Friday, March 1, 2019

About: The Beginner’s Guide to Winning an Election


In The Beginner’s Guide to Winning an Election by Michael French, the year is 2025. The United States is afflicted with global cyber-attacks, economic crashes, foreign wars, and lots of anxiety. State budgets for public schools are hit hard. In a student body president race in a small city Indiana high school, popular, charismatic Matthew has his own consultants, bloggers, oppo researchers, and funds from an unidentified source that have helped him win every election since ninth grade.
 
Over-achieving, introverted Britain is a novice to elections, but as a history wonk, politics fascinate her. She also has a crush on Matthew. After she joins his SBP team, someone hacks Matthew’s website, leaking stories that the candidate is far from the Eagle Scout he pretends to be. Matthew and his team of 15 call the stories “spineless lies.” Britain is stunned when she’s scapegoated by Matthew as the mystery hacker. Kids dump on her for betraying the school leader. Her reputation in shreds, she decides to enter the presidential race to clear her name. No one gives the novice a chance, but that only makes Britain more determined to find a way to win.     
 
With the help of her three good friends, “No more secrets” becomes Team Britain’s slogan. For a while she stumbles in her campaign, until the anonymous hacker begins leaving notes in Britain’s locker, telling her which rocks to look under if she wants to beat odds-on favorite Matthew. She puzzles over who exactly is helping her—her favorite history teacher, an apostate on Team Matthew, or one of the many “undecideds” that impact any election? Every mystery solved leads Brit to face a more complicated challenge, some threatening her existence…

About the Author: Michael R. French graduated from Stanford University where he was an English major, focusing on creative writing, and studied under Wallace Stegner. He received a Master's degree in journalism from Northwestern University. He later served in the United States Army before marrying Patricia Goodkind, an educator and entrepreneur, and starting a family. In addition to publishing over twenty titles, including award-winning young adult fiction, adult fiction, biographies ad self-help books, he has written or co-written a half-dozen screenplays, including Intersection, which has won awards in over twenty film festivals. French’s work, which includes several best-sellers, has been warmly reviewed in the New York Times and been honored with a number of literary prizes.

Tuesday, February 26, 2019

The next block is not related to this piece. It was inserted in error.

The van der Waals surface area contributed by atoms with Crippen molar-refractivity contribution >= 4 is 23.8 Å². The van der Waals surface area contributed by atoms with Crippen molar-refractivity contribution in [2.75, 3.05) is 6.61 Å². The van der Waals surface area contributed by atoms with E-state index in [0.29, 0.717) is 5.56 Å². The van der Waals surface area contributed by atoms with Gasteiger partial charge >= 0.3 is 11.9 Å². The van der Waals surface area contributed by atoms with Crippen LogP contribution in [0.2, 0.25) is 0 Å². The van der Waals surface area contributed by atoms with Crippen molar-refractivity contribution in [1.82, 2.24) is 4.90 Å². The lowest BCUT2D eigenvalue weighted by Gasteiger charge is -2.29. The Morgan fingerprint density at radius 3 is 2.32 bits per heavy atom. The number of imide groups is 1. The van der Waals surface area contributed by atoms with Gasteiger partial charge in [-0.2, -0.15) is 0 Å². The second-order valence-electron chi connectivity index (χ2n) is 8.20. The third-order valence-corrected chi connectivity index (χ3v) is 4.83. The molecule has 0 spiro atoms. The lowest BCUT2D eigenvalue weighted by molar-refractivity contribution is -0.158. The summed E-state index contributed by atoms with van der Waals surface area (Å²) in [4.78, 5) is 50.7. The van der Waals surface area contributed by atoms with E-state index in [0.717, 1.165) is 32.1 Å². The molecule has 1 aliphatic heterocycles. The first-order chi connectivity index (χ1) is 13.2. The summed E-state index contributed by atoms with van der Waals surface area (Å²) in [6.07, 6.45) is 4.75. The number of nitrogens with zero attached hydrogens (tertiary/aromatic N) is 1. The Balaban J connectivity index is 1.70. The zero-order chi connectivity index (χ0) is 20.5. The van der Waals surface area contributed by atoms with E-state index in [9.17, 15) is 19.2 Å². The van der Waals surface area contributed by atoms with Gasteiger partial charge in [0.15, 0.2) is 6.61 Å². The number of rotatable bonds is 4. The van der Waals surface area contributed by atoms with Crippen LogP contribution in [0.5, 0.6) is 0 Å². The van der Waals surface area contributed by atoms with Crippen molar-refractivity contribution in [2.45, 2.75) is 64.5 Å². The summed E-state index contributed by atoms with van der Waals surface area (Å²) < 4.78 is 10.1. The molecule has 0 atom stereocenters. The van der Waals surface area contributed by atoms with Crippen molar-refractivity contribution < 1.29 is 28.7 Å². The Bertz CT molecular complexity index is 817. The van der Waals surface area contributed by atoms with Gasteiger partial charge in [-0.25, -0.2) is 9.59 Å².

Book Review: I, Claudia


I, Claudia: A Novel of the Ancient World by Lin Wilder is the story of Claudia Procula and Lucius Pontius Pilate. A Tribune at 28, after success in battle in Germania, Lucius Pontius Pilate was appointed Prelate of Judea, to rule over the Jews. They were considered to be a fractious, unruly people that answered only to a god who’d given them very specific rules of behaviour, diet and morality. A troublesome bunch, they fought among themselves in various factions, united only against a common enemy: Rome. Judea was a powder keg of trouble and the least spark could set it off. Not only that, a troublemaker called the Baptizer was turning people’s minds and a prophet called Jesus of Nazareth was drawing crowds with his talk of spiritual matters. This is the background for a wonderful love story between Claudia Procula, intelligent and well-educated daughter of the last of the Oracles of Pythia, and Lucius Pontius Pilate, a Roman soldier and hero.

History has defined the real Lucius Pontius Pilate as being the man who allowed Jesus to be crucified. However, the truth of the matter is that the situation was alarmingly more complex and volatile. Caught between the rock of the Sanhedrin and the hard place of Rome’s authority, Pilate was unable to deal with the festering political and religious issues of the time. Compromise was the only answer. And was that compromise somehow all part of God’s grand plan, even if it entailed the sacrifice of His only son? Such interesting questions are raised here that will intrigue both Christian readers and those of other faiths. Reading this story brings to life a tale well known to many Bible students.

The author cleverly incorporates enough ancient historical detail into the narrative to inform the reader while maintaining the flow of the story. The dramatic unfolding of events is told in short alternating chapters between Claudia and Lucius, and in this way, her maturing and the development of her powers as an oracle, and both of them falling in love with each other come across beautifully. Their emotional love story is set against the backdrop of a tumultuous chain of events which we see as both Claudia and Lucius are affected by the man people called the Messiah. Quotes from Cicero, Seneca, Plato, Socrates and other renowned writers and thinkers of the ancient world add extra food for thought and give insight into the mindset of the characters.

The pace is measured and in line with historical events. The region and the era saw its fair share of political turbulence and I liked how the author conveyed this throughout the narrative. The descriptions also evoke vivid imagery of the past, the setting, and social customs and behavior. This is a well-written and researched story that will satisfy fans of historical fiction as well as romance. The story itself encompasses themes and ideas which go far deeper than a review can adequately portray. Being a fan of ancient and biblical history, I thoroughly enjoyed this book. The author includes an afterword and a bibliography, both of which I found enlightening and useful.